Update: Enomaly's Lars-Eric Forsberg, "the manager responsible for overseeing projects outside of our product group at Enomaly including Twelpforce" emailed me to let me know that they "have taken steps to address the security issues you outlined in your post". He requested that "[I] give [them] a head's up if [I] do notice any issues like this in the future before posting about it publicly to give [them] an opportunity to rectify the situation", and while it's ironic that I've dealt with Enomaly before, none of the Best Buy sites mentioned their involvement and Twelpforce itself still lacks contact details. While they have enabled SSL there was no mention about third-party services unnecessarily handling corporate credentials (aside from an obscure reference to "other mitigating factors that have been present in the environment from the beginning"), nor what steps were taken to audit or remediate those accounts that may have been compromised while the site was insecure.
As you know I've been paying very close attention to Twitter this week and while trawling through their blog looking for [ab]use of various terms they're trying to trademark I found this little chestnut: BestBuy, Good Stuff. Basically, "BestBuy has created a program they call Twelpforce. The idea is that employees from across the organization can interact quickly and easily with customers who have questions about products". Curious I took a look at @twelpforce and was greeted with this:
Just in case you can't see it from here (or click through to the full size version), the first tweet is:
Here we have 12 year old Simon of Being Freakin' Awesome, Inc. (who can be reached on 1337 and who blogs at http://simonthesnowmanftw.tk/) being reassured by Mikel Insalaco: "I am the infamous Mikel Insalaco, I am kind of a big thing. Muthasuckin Mahogany and leatherbound books". As James Watters would say, the critique here writes iself?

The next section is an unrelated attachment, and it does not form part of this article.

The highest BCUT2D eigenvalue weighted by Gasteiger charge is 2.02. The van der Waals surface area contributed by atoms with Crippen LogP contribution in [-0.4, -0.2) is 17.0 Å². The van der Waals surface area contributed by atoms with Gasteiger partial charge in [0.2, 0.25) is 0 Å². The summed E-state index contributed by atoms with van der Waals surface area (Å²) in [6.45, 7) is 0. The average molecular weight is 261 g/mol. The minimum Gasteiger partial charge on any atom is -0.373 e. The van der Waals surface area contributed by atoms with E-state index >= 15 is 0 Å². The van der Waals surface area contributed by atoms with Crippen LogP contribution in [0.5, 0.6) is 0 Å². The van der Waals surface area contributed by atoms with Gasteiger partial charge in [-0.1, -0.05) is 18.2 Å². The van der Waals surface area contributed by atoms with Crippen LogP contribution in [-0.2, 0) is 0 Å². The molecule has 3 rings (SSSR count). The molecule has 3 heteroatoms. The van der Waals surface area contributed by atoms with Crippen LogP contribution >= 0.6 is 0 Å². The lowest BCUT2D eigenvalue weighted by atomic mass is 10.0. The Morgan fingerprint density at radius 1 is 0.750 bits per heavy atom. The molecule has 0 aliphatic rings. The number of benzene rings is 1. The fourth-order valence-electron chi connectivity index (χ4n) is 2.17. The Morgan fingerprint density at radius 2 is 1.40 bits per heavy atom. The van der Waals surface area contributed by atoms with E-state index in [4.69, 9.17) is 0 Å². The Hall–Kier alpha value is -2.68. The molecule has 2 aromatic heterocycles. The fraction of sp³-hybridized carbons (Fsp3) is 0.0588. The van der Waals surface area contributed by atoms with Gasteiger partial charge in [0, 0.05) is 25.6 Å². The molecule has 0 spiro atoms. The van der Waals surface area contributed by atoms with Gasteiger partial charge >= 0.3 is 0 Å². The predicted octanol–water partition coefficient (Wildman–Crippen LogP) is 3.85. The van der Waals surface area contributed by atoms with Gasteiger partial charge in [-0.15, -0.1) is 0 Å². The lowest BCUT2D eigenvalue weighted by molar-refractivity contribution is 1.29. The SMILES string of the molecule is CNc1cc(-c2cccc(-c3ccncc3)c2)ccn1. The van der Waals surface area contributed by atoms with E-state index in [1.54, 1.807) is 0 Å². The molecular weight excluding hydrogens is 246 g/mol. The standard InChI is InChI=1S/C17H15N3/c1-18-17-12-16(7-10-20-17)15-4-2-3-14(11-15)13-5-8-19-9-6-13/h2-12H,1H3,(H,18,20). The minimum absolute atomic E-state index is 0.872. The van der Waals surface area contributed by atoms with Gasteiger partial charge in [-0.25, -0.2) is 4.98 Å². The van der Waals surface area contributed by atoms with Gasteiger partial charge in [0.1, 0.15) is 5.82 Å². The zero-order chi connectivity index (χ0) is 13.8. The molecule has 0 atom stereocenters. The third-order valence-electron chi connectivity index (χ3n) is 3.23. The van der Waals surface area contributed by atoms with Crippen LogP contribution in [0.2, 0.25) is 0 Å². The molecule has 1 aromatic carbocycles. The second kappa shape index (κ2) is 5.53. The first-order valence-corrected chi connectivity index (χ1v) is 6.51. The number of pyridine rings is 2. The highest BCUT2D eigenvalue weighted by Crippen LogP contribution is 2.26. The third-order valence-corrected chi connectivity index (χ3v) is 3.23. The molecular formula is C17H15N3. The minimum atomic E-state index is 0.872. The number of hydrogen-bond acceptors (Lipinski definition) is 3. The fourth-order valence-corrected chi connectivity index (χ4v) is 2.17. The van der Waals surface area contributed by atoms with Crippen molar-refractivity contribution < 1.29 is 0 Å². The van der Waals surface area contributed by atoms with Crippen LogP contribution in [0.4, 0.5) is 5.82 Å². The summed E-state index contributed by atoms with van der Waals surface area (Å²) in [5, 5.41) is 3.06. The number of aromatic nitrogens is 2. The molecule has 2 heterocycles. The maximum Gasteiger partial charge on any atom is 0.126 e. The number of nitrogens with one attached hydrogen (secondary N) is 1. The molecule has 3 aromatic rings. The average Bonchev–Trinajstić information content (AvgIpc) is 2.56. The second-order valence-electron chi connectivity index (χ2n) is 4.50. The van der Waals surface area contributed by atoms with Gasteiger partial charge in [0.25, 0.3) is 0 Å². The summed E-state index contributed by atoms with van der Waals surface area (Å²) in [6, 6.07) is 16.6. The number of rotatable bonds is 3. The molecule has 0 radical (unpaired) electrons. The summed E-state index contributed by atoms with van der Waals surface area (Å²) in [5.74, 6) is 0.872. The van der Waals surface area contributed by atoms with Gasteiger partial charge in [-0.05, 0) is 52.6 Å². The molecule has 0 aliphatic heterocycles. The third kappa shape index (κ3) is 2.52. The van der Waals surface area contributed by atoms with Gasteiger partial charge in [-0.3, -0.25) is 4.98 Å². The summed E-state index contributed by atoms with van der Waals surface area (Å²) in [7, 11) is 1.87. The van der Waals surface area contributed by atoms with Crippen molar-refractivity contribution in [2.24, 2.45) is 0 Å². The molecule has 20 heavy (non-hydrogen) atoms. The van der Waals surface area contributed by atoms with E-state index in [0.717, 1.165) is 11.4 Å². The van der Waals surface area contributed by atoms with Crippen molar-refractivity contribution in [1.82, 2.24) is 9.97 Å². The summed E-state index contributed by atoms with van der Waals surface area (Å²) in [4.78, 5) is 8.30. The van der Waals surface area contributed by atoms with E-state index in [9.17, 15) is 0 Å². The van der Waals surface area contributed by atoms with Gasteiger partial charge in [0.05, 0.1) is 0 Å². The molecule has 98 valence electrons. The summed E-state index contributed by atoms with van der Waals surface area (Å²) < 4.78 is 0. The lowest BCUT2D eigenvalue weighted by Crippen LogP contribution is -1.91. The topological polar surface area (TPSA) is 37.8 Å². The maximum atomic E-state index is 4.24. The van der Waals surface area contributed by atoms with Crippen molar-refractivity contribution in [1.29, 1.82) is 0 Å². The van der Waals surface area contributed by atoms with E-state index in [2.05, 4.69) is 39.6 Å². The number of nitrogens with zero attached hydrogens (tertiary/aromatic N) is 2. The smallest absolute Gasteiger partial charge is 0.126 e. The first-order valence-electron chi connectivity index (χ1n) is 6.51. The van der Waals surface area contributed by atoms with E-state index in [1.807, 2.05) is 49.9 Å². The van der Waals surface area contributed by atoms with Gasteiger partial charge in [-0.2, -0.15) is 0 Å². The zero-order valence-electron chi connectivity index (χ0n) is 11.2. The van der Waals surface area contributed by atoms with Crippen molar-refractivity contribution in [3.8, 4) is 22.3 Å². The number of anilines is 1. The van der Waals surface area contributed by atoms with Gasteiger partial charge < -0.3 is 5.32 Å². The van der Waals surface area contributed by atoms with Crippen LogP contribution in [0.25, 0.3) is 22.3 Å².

This is in line with Dave Zatz's observations too in suggesting Has Best Buy’s Twelpforce Already Failed? Dave draws attention to this classy twelpforcer tweet (among others): "tweet tweet...im such a homo" - definitely not the sort of thing I'd want associated with my corporate branding, that's for sure.
This, viewers, is what Twitter has in mind for companies (having come clean after TechCrunch aired their dirty laundry in public). They are so excited in fact that "[they]'ve been studying how customers and businesses interact and derive value from Twitter [and] are putting together a document based on our studies and we'll find a spot on our web site to share it with everyone when it's ready". Definitely looking forward to leafing through that when it's available, though I'm guessing there'll have to be some fairly agressive pre-press filtering if this is what the raw feed looks like. Despite appearances I do rather like Twitter and hope they do well - I'm just not convinced this is how they're going to make their millions.
Cutting to the chase, see that third tweet: "@missladii0430 #Twelpforce If you are a Best Buy employee you can sign up here. --> http://tinyurl.com/kp8jwb via @Agent8819". That employee sign up link takes you here: http://bbyconnect.appspot.com/connect/signup/ See the problem yet? The first thing they ask you for is "Please enter your Best Buy employee number and password", followed immediately by your "Best Buy Corporate email address".
What's that? You want my name (Best Buy addresses are firstname.lastname@example.org), corporate email, employee number and corporate password to be sent over the big bad Internet? To a preview release of a service hosted by someone else? That's ok, it's encrypted, right? WRONG. Never mind, I'll just change "http" to "https". Wrong again. Though Google App Engine supports SSL it's disabled for this application/URL so even though it looks like it works you've just been silently redirected back to the insecure address. Oops.
So here we have Best Buy soliciting corporate credentials with no encryption whatsoever, over the public Internet (including any local, potentially unprotected wireless), to a preview release of a service they have little control over and, it gets better, verifying them in real time! If you enter random details into the form it will tell you instantly (that's right, no tarpitting or other delays) that "Employee number or password is incorrect". Don't have a Best Buy employee number to try? That's ok because they're only a Google search away (along with network configuration information including server names) and there doesn't appear to be anything stopping you from trying as many times as you like either so brute force away.
Normally I'd have reported this via the usual channels but they've not given any contact information whatsoever (except via public Twitter) and besides, it's such a comedy of errors that they're probably better off shutting it down than trying to fix it anyway. What I don't get more than anything else is why they would bother trying to roll their own when there are plenty of perfectly good services like CoTweet and HootSuite that are being used with far better results by the likes of Ford, Coke, Pepsi, JetBlue, Sprint and StarBucks.